'A recipe for disaster': Teacher union slams matric camps amid third wave
The department of basic education is allowing provinces and schools to organise sleepovers for matric pupils attending winter classes, despite discouraging residential camps because they have the potential to become Covid-19 super-spreader events.
The department's director-general, Mathanzima Mweli, said in a circular on Thursday that these camps should only be hosted if the "bubble" concept is followed.
"This entails testing of all learners and staff prior to admission to the camp, and only those that test negative should be allowed in the camp, and there should be no subsequent 'in and out' movement in these camps," Mweli said.
The move has been rejected by the National Professional Teachers' Organisation of SA (Naptosa), which labelled it "a recipe for disaster".
Naptosa executive director Basil Manuel said: "We are also opposed to the walk-in or day camps, particularly at a time like this when the regulations say you shouldn't be gathering in groups and the number of infections among learners and teachers is at an all-time high.
"Is this not a blatant disrespect for what the president has said?"
The South African Principals' Association (Sapa) in Gauteng had earlier decided that winter schools can go ahead, although they will be optional and sleepovers are banned.
The association said matrics have lost too much teaching time this year and last.
Stellenbosch University researcher Nic Spaull said it was going to be difficult for Umalusi, the education quality-assurance body, to determine how to adjust the matric marks of 2021.
"Normally the way they do it is by comparing the results of one year and assuming that the distribution should be no different to the previous years except for exam difficulty," he said.
"If, for example, kids do much worse in the maths exam or much better in science, the assumption is that it's because the exam difficulty changed rather than because the children who were taking the test were either weaker or stronger."
Because of Covid, that assumption is no longer true. "The 2021 matrics lost a huge part of their schooling in grade 11 and now again. We know the 2021 cohort will be weaker in terms of learning outcomes because of missed school," Spaull said.
"Umalusi does not have a mechanism to account for that. They need to tell us how they are planning on dealing with the matric marks of 2021."
Jonathan Jansen, distinguished professor of education at Stellenbosch University, said matric outcomes would be vastly different between quintile 1 and 2 schools, and the quintile 4 and 5 schools for a second year.
"My sense is that it [the matric results] will be worse than last year because of the accumulated disruption of 2020 and 2021."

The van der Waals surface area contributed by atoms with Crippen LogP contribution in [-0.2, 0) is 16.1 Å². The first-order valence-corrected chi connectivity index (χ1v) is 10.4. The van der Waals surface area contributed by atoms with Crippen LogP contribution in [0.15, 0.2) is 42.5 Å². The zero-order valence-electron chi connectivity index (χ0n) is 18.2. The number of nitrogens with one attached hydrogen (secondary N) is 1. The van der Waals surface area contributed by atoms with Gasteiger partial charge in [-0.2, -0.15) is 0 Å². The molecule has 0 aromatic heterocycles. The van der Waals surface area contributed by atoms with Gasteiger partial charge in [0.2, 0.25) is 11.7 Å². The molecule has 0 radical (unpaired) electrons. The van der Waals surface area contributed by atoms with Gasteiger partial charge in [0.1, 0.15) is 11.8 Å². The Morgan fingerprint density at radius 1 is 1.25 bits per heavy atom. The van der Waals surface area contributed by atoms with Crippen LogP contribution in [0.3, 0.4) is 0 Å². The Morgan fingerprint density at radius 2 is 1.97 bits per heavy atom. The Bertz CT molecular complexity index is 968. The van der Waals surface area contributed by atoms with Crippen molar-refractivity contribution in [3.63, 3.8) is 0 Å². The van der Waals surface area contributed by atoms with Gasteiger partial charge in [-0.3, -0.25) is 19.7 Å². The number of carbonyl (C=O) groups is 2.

My sense is that it [the matric results] will be worse than last year because of the accumulated disruption of 2020 and 2021Professor of education at Stellenbosch University Jonathan Jansen
Thomas Hlongwane, president of Sapa in Gauteng, said members at high schools felt the vacation classes should go ahead "because township pupils need all the contact time they can get".
He added: "My personal view was that as the infection rate was going up in Gauteng it wouldn't be prudent to have learners attending. But it was the view of the collective that classes should go ahead."
Moloko Matsapola, principal of Dendron Secondary School, one of Limpopo's top-performing schools, said 207 matrics would have vacation classes in 10 classrooms.
"We are struggling a lot this year because we have to try and close the gap for 2020," Matsapola said.
Hennie Pieterse, principal of Rustenburg High School in North West, said extra classes for the 255 matrics were "too risky".
Dawie Kriel, principal of Noordheuwel High School in Krugersdorp, Gauteng, said holiday classes had been postponed until October because of an outbreak of Covid cases at the school.
Limpopo education department spokesperson Tidimalo Chuene said classes will go ahead in all but two districts, and the Western Cape education department said holiday classes at 160 schools will either be face to face or live-streamed.
Northern Cape education spokesperson Geoffrey van der Merwe said the classes will target 10,344 matrics at 98 underperforming schools. In Mpumalanga, classes will be held for 194 schools that achieved a pass rate of below 70% in last year's matric exams.
Would you like to comment on this article or view other readers' comments? Register (it’s quick and free) or sign in now.
Please read our Comment Policy before commenting.